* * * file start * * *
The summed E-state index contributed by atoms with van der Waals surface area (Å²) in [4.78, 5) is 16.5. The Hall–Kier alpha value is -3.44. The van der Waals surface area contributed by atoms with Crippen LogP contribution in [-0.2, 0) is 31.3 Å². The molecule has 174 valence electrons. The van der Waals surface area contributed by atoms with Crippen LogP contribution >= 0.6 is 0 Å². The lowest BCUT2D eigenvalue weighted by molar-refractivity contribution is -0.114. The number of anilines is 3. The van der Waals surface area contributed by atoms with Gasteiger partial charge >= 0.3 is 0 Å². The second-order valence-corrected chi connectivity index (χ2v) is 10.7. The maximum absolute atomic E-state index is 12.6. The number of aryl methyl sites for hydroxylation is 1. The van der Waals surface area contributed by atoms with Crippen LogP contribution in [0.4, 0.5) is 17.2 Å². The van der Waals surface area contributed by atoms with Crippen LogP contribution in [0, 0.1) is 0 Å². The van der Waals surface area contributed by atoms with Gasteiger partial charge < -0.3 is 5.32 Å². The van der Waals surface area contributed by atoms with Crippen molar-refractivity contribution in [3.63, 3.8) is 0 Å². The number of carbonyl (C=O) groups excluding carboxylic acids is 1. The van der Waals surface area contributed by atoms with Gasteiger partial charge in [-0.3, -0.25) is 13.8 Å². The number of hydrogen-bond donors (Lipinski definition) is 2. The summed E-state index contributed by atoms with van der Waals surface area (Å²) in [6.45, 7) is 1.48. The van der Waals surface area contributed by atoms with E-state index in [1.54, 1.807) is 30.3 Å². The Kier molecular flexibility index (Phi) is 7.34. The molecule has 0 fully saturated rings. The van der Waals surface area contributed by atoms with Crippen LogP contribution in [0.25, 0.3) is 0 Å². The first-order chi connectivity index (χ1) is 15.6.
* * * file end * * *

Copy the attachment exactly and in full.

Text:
The summed E-state index contributed by atoms with van der Waals surface area (Å²) in [4.78, 5) is 16.5. The Hall–Kier alpha value is -3.44. The van der Waals surface area contributed by atoms with Crippen LogP contribution in [-0.2, 0) is 31.3 Å². The molecule has 174 valence electrons. The van der Waals surface area contributed by atoms with Crippen LogP contribution >= 0.6 is 0 Å². The lowest BCUT2D eigenvalue weighted by molar-refractivity contribution is -0.114. The number of anilines is 3. The van der Waals surface area contributed by atoms with Gasteiger partial charge >= 0.3 is 0 Å². The second-order valence-corrected chi connectivity index (χ2v) is 10.7. The maximum absolute atomic E-state index is 12.6. The number of aryl methyl sites for hydroxylation is 1. The van der Waals surface area contributed by atoms with Crippen LogP contribution in [0.4, 0.5) is 17.2 Å². The van der Waals surface area contributed by atoms with Crippen LogP contribution in [0, 0.1) is 0 Å². The van der Waals surface area contributed by atoms with Gasteiger partial charge < -0.3 is 5.32 Å². The van der Waals surface area contributed by atoms with Crippen molar-refractivity contribution in [3.63, 3.8) is 0 Å². The number of carbonyl (C=O) groups excluding carboxylic acids is 1. The van der Waals surface area contributed by atoms with Gasteiger partial charge in [-0.3, -0.25) is 13.8 Å². The number of hydrogen-bond donors (Lipinski definition) is 2. The summed E-state index contributed by atoms with van der Waals surface area (Å²) in [6.45, 7) is 1.48. The van der Waals surface area contributed by atoms with E-state index in [1.54, 1.807) is 30.3 Å². The Kier molecular flexibility index (Phi) is 7.34. The molecule has 0 fully saturated rings. The van der Waals surface area contributed by atoms with Crippen LogP contribution in [0.25, 0.3) is 0 Å². The first-order chi connectivity index (χ1) is 15.6.